Basically, what I am trying to do is ensure that my message is sent to it's destination prior to the rest of the orchestration executing. If the message is not sent successfully, I want the orchestration to stop processing so that an "Ops guy" can take a look into the situation without losing the message.
I need to deliver a file to a Unix system where it will be consumed by our ERP system. Since some of the files may be large, it may take seconds or even minutes for the file to be completely written. Our ERP system essentially needs to know when it is "safe" to consume the the file. Once the data file, from here on in I will refer to it as the "work" file as it needs to be delivered to a "work" folder, is written a "signal" file is to be written to the "sig" folder. This is the ERP's trigger to pick up the work file. When writing the sig file, we use the same name as the work file, except we append ".sig" onto the end. This way the ERP knows which file to pick up in the work folder.
So what I need to do is ensure that the "work" file has been successfully written before the "sig" file. Otherwise our ERP may go looking for a "work" file that does not exist.
I have created a POC to demonstrate how to utilize Delivery Notification. For this sample I am using local file drops, but I have tested this with an FTP adapter as well.
So here is my orchestration. I have a standard receive shape followed by a Scope shape that has Transaction = None, Synchronized=True. To find out more info on Scope shapes click here
Inside of this scope, I have a log point and Send Shape that is connected to a Logical Send port. Within the Send Port, I have specified the "Delivery Notification" = Transmitted.
I have added an Exception handler to the scope shape that is configured to catch Microsoft.XLANGs.BaseTypes.DeliveryFailureException exceptions. When you enable Delivery Notification the orchestration will wait for an ACK/NACK to be returned when the message is sent. If an ACK is returned, the orchestration will complete the scope shape and continue processing. If a NACK is sent back from the engine then the orchestration will raise a Microsoft.XLANGs.BaseTypes.DeliveryFailureException which is why we need to catch this type of exception.
I have added a Suspend Orchestration shape to ensure that I can resume this orchestration instance in the event of a failure.
Outside the scope shape, I have another log point and I construct my sig file. There is not much to the sig file. It basically contains a timestamp. I do not have Delivery Notification enable for this logical send port as I will just rely upon the messaging engine's "default" capabilities for writing this file.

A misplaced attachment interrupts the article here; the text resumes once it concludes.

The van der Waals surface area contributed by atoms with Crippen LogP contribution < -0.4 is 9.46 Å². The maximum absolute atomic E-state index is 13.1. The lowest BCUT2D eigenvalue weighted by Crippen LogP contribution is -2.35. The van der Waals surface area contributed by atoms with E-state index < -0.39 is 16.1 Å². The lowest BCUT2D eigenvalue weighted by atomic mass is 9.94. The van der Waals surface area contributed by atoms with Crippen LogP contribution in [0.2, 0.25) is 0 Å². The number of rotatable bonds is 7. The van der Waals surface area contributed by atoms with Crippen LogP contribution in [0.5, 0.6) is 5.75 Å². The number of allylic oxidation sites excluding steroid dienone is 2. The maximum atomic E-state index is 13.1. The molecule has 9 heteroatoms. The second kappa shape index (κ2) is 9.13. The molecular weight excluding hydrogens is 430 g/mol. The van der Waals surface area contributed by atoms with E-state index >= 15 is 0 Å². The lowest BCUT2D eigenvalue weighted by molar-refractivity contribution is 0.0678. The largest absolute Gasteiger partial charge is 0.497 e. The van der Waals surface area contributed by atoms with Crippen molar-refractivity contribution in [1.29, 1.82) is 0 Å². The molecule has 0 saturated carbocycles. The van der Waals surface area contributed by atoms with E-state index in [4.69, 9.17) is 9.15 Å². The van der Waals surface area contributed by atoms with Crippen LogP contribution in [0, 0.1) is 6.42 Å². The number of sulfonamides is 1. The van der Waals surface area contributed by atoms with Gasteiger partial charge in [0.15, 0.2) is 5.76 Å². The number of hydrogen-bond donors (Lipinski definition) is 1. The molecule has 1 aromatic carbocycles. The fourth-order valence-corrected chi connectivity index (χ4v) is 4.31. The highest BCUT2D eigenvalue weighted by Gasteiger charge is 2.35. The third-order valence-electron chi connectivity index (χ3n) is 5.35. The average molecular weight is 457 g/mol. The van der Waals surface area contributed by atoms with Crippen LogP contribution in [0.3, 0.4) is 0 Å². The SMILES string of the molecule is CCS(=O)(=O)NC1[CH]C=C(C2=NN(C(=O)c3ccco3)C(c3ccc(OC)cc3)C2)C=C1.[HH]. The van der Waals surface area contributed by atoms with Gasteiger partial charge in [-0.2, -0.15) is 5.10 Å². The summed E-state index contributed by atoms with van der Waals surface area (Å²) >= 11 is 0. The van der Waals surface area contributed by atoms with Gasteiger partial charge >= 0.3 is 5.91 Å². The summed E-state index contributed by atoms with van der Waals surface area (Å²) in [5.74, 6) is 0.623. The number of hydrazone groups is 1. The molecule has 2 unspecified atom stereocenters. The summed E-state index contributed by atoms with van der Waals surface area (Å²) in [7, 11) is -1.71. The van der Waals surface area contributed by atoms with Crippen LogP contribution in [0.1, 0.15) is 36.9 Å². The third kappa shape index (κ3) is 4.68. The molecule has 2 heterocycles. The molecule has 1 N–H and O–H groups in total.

Under normal circumstances, the sample runs as expected. A file is picked up from the receive location where BizTalk tries to write the work file to the work folder and the sig file to the sig folder.
In the event that the work folder does not exist or the work file already exists, the sig file will not be written. In this test run, I have left a copy of the same file in the work folder. When the orchestration executes, I find 2 suspended instances in my BizTalk Admin Console. Note that for this test I have my Send port's Retry Count and Retry Interval set to 0 just to speed up the testing process. You can alter these values and the behaviour remains the same; the work file will be retried as many times as configured before it gets to this state.
At this point, in my production environment, I would receive a MOM Alert as BizTalk has logged an error in the Event Viewer. This would allow for some investigation into the problem. In my sample scenario I just remove the original file from this folder and am free to resume the Suspended Message Instance. Once resumed, the work file is written as it should be. In order to get the sig file written, I must now resume the Orchestration instance. Upon resuming this instance, the sig file is written to disk.
The order of these two steps is critical. If you resume the orchestration instance prior to the message instance, the sig file would be written prior to the work file. This is the scenario that we are trying to avoid by using Delivery Notification so it is important for operations staff to understand this concept.
Also be cautious about the potential performance impacts of enabling Delivery Notification. For more information related to performance, please check out Kevin Smith's blog
Great post. I have one question regarding this. I am using a send port Group to send the same output file to multiple location something like archiving the output file.